Lupa J #2 - Quiet Here

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Sydney’s Lupa J (neé Imogen Jones) returns with a J added to her name (since I first featured her here just over a year ago), presumably to avoid an identity clash and a stunning new track “Quiet Life”.

What follows is a stark, organic beauty that immediately captures your attention with flourishing instrumentation and otherworldly atmosphere, where the seventeen year old's breath-taking vocal compliments skittering electronics and striking string sections.

Just to think, when I was seventeen I was pretty much sat playing adventure games on my PC every day (that was NOT a waste of a childhood).

THANDI #2 - Home

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I was bedazzled by my introduction to London songstress THANDI back in March, her debut track "Star Crossed", a strikingly beautiful, minimalistic pop track all about heartache. 

Fast forward to June and I'm back smitten with "Home", the title track to Thandi's debut EP (released last week and available for you to stream in full here). The simple way to describe the track is once again beautiful. "Home" is beguiling, a gentle kind of magic that creeps slowly into your conscious amongst hand-claps, haunting rhythms and pure, ethereal vocal tone.

The entrancing video sums it up nicely, one you cannot take your eyes off. 


Nightjacket - New Music "Introducing"

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Thanks to Robin at Breaking More Waves for this one, Nightjacket are a band who sounded like 'my sort of band' pretty much straight away. I have a few defined sounds I like, if you've followed this blog for any length of time you've probably worked that out, be it beautiful melancholy or fuzzy, dreamy, hazy alt-rock.

The LA quintet fit into the latter category, (although there is a certainly lament and longing in the dazzling vocal of Holland Belle), they instantly pull me in with "It's Alright", one of two tracks I've (currently) heard from their debut six track EP Eternal Phase (released last week and available via Bandcamp on digital/vinyl), where chugging guitars sweep through tight percussion and smooth, smouldering vocal. The second track "The Right Way To Fall" is slower and just as good with chiming guitarscapes weaving an intoxicating tapestry across beautifully enduring, more-ish vocals.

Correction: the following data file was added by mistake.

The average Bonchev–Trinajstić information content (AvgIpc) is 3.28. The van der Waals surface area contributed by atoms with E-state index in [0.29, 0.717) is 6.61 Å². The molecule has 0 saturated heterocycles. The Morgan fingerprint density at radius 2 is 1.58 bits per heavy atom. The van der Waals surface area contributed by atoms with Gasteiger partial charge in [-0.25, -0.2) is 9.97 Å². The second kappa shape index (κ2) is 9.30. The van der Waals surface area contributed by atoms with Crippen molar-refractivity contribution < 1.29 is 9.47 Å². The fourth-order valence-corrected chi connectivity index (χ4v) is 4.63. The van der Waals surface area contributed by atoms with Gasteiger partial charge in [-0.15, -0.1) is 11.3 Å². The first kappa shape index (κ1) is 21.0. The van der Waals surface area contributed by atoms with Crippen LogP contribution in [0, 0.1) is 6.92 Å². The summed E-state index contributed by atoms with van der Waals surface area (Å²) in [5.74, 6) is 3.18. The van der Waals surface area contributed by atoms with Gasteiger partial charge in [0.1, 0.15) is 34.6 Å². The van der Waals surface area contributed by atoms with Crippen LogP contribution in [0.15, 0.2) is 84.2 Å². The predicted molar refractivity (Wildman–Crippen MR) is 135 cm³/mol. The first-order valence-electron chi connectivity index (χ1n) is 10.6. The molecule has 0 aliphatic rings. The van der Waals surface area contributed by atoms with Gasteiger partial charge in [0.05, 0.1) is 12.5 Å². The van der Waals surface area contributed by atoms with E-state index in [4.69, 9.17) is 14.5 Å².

I try not to get too excited on debut EP's but Nightjaket have already crafted a sound that is effortless and instantly eases your burden, just two songs in and I'm smitten. That's one EP then please.

White Fever #3 - The Killing Kind

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HOT! I'm talking about the weather of course although I could quite as easily be talking about the latest video from London based quartet White Fever. “The Killing Kind” is the last track taken from the London based quartet’s debut EP Beating of Wings which came out towards the end of last year (and is available via Bandcamp). It’s the perfect thing to lose yourself in on a day like today, where it’s frankly too hot to get involved with anything past sipping cold drinks, eating ice creams and sitting listening to awesome tunes.

I’ve already introduced the cinematic sound of the band here twice and “The Killing Kind” is no different, swarming with brooding, bristling intent around a tapestry of rich, glistening guitarscapes and tight drums before reaching a powerful climax around Ida’s beautifully soaring vocals. Both dreamy and psychedelic, it’s a track let’s in just the right amount of light, the video is great too. It fully deserves its elevation from last EP track to a single in its own right (The release includes two b-sides: "Don’t Blame It On Me" and a cover of The Beatles’ song "Because").

I’ve also included a stream to a wonderful cover of “Be My Baby” from the same release, melting hearts (as if you need any help with that today) as Ida’s swooning vocal floats a top of languid, chiming instrumentation. Gorgeous.

Mammút #2 – Blood Burst

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Something I requested on my last Mammút post has come true, a London show. Unfortunately it's a Wednesday, an evening when I'm always looking after my Children so I cannot make it, I'll have to cope with their wonderful debut English language EP River's End instead. The second video taken from it "Blood Burst", is a track which sums up the intoxicating atmospheric energy of the Icelandic quintet and their live show.